The Block Island Times

A scientific summit tries to answer a poetic question: Why does the ocean make us relax?

BLUEMIND Summit comes to Block Island next week
By Lars Trodson | May 24, 2013

Anyone who has experienced a moment of stress knows that a walk along the beach is a quick way to ease the tension. Water, for some reason, has the ability to calm us down.

But why is that? And what will happen if this enormous and beneficial natural resource is in turn irreparably harmed? If we knew more about the connection between the human mind and the bodies of water around us, argues Dr. Wallace J. Nichols, we might be more protective of them.

Those fundamental questions are the reasons why Nichols founded the BLUEMIND Summit in 2010. The third annual incarnation of this annual event arrives on Block Island on May 30 to continue its expanding conversation about the intersections between human neuroscience, psychology and the waters of our planet.

“The project can be traced back to college when I was thinking about the human brain, neuroscience, and not finding a lot of traction with my professors,” Nichols told The Block Island Times. “Then I began connecting the dots between aquatic ecosystems and the human brain.”

Nichols has a theory that he calls “cognitive benefits and cognitive services.” He explains: “When you say ‘I’m feeling relaxed’ — whether your looking at a bathtub, hottub, creek or pool — you’re perceiving a shift in your neurophysiology — changes. Why does that happen?”

The discussions during the BLUEMIND Summit will explore that question. “If we learn how or why that happens, we may be better stewards of our aquatic planet,” Nichols said.

The summit brings together a wide variety of professionals, including cognitive scientists and water-related practitioners (including musicians and artists) to create dialogue.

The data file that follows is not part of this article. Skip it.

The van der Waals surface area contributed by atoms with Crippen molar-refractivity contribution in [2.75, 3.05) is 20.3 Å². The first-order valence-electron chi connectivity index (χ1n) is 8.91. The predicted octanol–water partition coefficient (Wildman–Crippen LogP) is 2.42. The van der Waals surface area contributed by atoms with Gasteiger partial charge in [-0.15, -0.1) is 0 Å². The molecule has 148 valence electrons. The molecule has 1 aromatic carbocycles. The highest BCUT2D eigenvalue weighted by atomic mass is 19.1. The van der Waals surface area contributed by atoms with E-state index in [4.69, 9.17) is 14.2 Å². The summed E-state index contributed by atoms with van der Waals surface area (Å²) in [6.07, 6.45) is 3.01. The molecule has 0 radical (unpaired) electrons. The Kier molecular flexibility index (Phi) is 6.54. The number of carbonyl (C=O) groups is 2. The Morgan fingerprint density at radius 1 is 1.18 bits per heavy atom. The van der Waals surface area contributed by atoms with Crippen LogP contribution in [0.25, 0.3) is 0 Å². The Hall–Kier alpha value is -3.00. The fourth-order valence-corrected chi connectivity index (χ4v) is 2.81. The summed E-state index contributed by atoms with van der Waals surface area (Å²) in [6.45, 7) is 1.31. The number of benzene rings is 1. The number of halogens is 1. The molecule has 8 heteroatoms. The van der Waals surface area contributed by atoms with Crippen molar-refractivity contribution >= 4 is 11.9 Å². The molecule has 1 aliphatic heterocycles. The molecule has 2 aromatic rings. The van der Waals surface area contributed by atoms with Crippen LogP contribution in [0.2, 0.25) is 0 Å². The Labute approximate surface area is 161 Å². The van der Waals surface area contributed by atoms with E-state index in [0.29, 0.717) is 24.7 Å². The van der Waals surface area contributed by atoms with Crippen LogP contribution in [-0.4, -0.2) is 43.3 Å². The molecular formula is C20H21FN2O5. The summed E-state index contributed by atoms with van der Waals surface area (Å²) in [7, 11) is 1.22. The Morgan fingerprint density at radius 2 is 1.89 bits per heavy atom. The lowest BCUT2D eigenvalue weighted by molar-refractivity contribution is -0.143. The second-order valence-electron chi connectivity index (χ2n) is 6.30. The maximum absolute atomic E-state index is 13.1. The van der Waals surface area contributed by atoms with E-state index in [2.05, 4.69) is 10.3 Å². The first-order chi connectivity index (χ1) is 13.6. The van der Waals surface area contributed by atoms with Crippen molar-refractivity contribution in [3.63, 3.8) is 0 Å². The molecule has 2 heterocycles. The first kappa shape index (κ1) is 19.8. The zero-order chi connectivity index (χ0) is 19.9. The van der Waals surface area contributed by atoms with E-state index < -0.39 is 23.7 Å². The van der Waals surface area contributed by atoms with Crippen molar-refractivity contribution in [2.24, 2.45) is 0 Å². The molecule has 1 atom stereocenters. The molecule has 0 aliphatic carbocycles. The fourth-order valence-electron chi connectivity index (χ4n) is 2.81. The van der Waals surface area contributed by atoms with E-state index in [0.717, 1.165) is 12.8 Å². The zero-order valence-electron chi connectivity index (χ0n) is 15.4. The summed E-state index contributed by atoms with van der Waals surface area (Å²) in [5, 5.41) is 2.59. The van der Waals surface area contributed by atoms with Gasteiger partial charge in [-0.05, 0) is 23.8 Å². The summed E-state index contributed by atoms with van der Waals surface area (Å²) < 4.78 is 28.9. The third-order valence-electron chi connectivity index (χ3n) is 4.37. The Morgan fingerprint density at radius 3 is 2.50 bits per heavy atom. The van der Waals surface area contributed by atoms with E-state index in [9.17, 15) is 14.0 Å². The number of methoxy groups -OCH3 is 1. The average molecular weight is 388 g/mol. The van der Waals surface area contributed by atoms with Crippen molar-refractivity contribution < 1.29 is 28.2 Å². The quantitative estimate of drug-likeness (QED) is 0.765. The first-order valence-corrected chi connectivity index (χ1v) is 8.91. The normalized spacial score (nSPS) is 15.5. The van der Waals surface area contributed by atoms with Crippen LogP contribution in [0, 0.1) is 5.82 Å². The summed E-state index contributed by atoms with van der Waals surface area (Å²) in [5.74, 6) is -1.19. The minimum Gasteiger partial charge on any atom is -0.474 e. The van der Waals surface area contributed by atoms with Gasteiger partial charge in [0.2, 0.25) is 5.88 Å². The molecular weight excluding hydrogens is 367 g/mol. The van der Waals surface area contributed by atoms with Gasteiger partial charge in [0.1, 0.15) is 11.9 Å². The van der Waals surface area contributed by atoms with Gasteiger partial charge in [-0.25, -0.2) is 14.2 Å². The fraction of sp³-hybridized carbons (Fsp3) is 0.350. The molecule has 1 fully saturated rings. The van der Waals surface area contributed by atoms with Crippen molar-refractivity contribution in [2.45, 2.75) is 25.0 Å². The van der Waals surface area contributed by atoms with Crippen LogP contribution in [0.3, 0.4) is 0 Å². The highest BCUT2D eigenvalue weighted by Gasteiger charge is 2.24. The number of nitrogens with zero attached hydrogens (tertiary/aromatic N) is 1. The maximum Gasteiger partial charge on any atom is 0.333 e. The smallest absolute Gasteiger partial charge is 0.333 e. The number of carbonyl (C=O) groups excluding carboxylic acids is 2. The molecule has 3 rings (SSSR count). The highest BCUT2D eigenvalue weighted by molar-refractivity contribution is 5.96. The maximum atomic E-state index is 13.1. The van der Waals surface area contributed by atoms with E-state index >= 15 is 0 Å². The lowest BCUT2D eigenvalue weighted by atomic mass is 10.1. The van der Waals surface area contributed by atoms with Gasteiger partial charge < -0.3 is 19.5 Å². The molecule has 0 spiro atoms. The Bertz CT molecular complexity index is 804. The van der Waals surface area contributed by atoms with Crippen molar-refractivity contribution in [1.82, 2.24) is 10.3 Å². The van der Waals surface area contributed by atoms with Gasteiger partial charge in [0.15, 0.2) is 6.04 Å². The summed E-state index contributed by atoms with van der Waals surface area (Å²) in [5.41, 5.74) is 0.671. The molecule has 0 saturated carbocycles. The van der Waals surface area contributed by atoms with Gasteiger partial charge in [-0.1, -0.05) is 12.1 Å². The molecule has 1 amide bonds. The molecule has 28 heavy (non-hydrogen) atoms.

An essential corollary to the connection between bodies of water and the human brain, Nichols said, is the ability to keep our water supply healthy.

“Some coastal environments can stress you out, if there are ships, if there’s an oil slick washing up on the beach,” he said. “You lose the cognitive benefits when you lose biodiversity.”

Nichols recalled the British Petroleum disaster in the Gulf of Mexico a couple of years ago.

“If you added all the stress up that was caused from that, and then put a [monetary] cost on it, it would be enormous,” said Nichols.

The group chose Block Island as the site of this year’s summit for a variety of reasons. “Block Island has cared for its home quite well, which is one of the reasons why we wanted to do it there,” he said.

And after a day of conversation, Nichols said, the participants can all go off to the ocean and relax.

Attendance is by invitation due to the limited size of the venue. For more information, please visit:

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